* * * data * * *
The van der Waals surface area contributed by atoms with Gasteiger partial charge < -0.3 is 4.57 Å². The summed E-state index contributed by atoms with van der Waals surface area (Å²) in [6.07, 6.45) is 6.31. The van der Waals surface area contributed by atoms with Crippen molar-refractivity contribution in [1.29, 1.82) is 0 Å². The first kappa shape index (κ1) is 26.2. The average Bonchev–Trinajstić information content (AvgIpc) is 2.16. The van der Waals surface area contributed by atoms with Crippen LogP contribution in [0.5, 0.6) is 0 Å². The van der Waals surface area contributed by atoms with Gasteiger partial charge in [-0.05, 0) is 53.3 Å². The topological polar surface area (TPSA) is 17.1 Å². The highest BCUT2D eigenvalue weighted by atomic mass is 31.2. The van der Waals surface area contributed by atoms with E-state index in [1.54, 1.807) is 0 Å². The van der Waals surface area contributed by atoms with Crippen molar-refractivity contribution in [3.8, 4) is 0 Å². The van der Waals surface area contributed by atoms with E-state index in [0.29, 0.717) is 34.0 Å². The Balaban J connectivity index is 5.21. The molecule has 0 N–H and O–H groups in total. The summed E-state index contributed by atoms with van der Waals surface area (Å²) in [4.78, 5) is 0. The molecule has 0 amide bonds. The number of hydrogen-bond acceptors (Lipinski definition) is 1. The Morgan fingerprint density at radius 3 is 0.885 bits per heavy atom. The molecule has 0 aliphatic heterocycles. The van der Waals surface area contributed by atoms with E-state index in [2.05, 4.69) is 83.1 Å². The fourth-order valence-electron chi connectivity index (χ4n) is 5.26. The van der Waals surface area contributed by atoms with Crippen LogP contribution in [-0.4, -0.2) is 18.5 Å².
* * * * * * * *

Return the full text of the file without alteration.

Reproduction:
The van der Waals surface area contributed by atoms with Gasteiger partial charge < -0.3 is 4.57 Å². The summed E-state index contributed by atoms with van der Waals surface area (Å²) in [6.07, 6.45) is 6.31. The van der Waals surface area contributed by atoms with Crippen molar-refractivity contribution in [1.29, 1.82) is 0 Å². The first kappa shape index (κ1) is 26.2. The average Bonchev–Trinajstić information content (AvgIpc) is 2.16. The van der Waals surface area contributed by atoms with Crippen LogP contribution in [0.5, 0.6) is 0 Å². The van der Waals surface area contributed by atoms with Gasteiger partial charge in [-0.05, 0) is 53.3 Å². The topological polar surface area (TPSA) is 17.1 Å². The highest BCUT2D eigenvalue weighted by atomic mass is 31.2. The van der Waals surface area contributed by atoms with E-state index in [1.54, 1.807) is 0 Å². The van der Waals surface area contributed by atoms with Crippen molar-refractivity contribution in [3.8, 4) is 0 Å². The van der Waals surface area contributed by atoms with E-state index in [0.29, 0.717) is 34.0 Å². The Balaban J connectivity index is 5.21. The molecule has 0 N–H and O–H groups in total. The summed E-state index contributed by atoms with van der Waals surface area (Å²) in [4.78, 5) is 0. The molecule has 0 amide bonds. The number of hydrogen-bond acceptors (Lipinski definition) is 1. The Morgan fingerprint density at radius 3 is 0.885 bits per heavy atom. The molecule has 0 aliphatic heterocycles. The van der Waals surface area contributed by atoms with E-state index in [2.05, 4.69) is 83.1 Å². The fourth-order valence-electron chi connectivity index (χ4n) is 5.26. The van der Waals surface area contributed by atoms with Crippen LogP contribution in [-0.4, -0.2) is 18.5 Å².